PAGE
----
JB: Our main business is education assessment, and the majority of assessments are administered in the spring, prior to school closing [for summer]. So from March to the end of May, that’s when our peak season is. We have a large temporary workforce that covers us in two areas. We have scoring folks who come in and help us score what we call constructed responses. If you take an assessment and it has a written response, a human reads that and applies scoring criteria. Those people work in seven scoring centers around the country. So that’s a large seasonal workforce that we have to support with IT services, including high security requirements to ensure that the content of tests isn’t disclosed inappropriately. We need a very robust, bulletproof system to support those large numbers of temporary workers.
Then there’s materials handling. Imagine getting all those test booklets out the door, then receiving them back in. So we have a large materials handling temporary workforce as well. We peak at about 4,000 people.
How is the IT function organized? Who does what?
JB: We have three primary groups that do application development. One is focused on outside projects, delivering things to outside customers. They build software, create and maintain websites, maintain databases, and things like that. We process a phenomenal amount of data.
Then another application development group is primarily focused on internal systems. They deal with our inventory management systems, our material-handling systems, our imaging systems—things that aren’t used directly by the customer but are used in the education-delivery process. The third group focuses more on core DRC functions—accounting, human resources, and other functions that we use to run our biz.
Aside from application development, I have a group focused on security compliance and another group focused on architecture and technology. Then the last one is kind of the operational delivery group. When reports need to be produced, or data has to be prepopulated into a website, for instance, that falls to our internal IS operational group.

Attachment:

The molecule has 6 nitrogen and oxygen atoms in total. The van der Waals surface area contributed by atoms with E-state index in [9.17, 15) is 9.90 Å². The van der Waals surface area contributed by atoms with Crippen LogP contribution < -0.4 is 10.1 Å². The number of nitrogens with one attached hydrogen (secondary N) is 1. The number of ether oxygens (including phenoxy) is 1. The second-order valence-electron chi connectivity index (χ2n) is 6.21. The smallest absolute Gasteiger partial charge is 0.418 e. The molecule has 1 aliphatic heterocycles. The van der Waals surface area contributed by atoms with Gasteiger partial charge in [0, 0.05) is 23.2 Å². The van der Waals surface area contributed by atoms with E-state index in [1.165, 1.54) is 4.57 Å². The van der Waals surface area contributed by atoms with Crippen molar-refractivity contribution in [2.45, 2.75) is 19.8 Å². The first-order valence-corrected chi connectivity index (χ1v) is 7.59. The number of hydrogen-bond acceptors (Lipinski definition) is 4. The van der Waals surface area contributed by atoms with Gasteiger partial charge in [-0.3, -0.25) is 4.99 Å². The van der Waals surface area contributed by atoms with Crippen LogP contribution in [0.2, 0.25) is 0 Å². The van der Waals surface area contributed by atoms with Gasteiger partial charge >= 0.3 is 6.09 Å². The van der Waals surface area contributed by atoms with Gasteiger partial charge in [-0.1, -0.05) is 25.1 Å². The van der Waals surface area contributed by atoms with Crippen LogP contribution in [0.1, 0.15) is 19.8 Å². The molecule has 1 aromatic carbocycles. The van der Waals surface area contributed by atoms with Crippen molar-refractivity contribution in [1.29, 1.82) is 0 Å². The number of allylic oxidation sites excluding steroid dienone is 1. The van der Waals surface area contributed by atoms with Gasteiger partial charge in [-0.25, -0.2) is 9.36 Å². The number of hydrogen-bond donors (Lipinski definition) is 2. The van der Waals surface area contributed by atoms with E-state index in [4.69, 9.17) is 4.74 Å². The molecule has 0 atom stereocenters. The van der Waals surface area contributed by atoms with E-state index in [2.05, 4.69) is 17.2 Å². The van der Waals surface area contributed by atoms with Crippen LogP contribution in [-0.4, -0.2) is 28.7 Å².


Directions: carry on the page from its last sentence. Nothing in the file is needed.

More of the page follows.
Do you use any hardware or software tools that are specific to your industry?
JB: Industry-specific? Not really. We use the latest technologies that Microsoft has to offer. We use the latest technologies available in the open-source community—Java and Grails and Groovy. In the database world we use an open-source tool called MongoDB. It’s a NoSQL type of technology. We also use the traditional SQL server from Microsoft.
Where software is concerned, our challenges are coming more from the customer side. We have a lot more exposure now to the need to develop applications for a whole diversity of tablets—the iPads, the Androids, the Chromebooks.
As in “We want students in our state to be able to take tests on an iPad”?
JB: Correct. That’s where we’re developing new applications. We have an iPad version of our test engine that’s going into pilot testing. It’s like, “We have an app for that.”
If I ask about the biggest challenges you face as your company’s CIO, I get the feeling I won’t hear about internal IT issues, will I?
JB: We have to deal with the same IT issues as anyone else—the “bring your own device” kinds of topics, and “I want the latest version of Windows or Mac.” But that’s not what causes me to lose sleep.
My biggest challenge, right now, today, involves the IT implications of the national argument about how we’re going to measure our kids. Every time a new platform is released—a new iPad or a new Android—and a school district wants to use that, we have to make a decision about whether we are going to support that. And if we do, what’s the timeline for us to get it out the door?
From your point of view, does the question boil down to: Will it cost DRC so much to support this new platform that you’ll never get your money back from the investment?
JB: Right. And do we believe that this platform is going to stick? For instance, clearly the iPad will be around and tablets in general will be around for the foreseeable future. But you don’t want to make a large investment for something that might go away.
JB: One technology we did support, and still do support, was netbooks. They came on the horizon quickly and then disappeared almost as quickly because iPads and Chromebooks just kind of pushed them aside.
We’re to the point now of supporting the Android platform, but it took us a bit more study to get there because there are so many varieties. When you look at the iPad platform, there’s only one, it’s from Apple, and it’s very tightly controlled. But if you have two Androids, one a Samsung and the other a Motorola, they can behave very differently. We have to be very sure that no kid gets an unfair advantage or disadvantage because of the device they happen to use to take a test.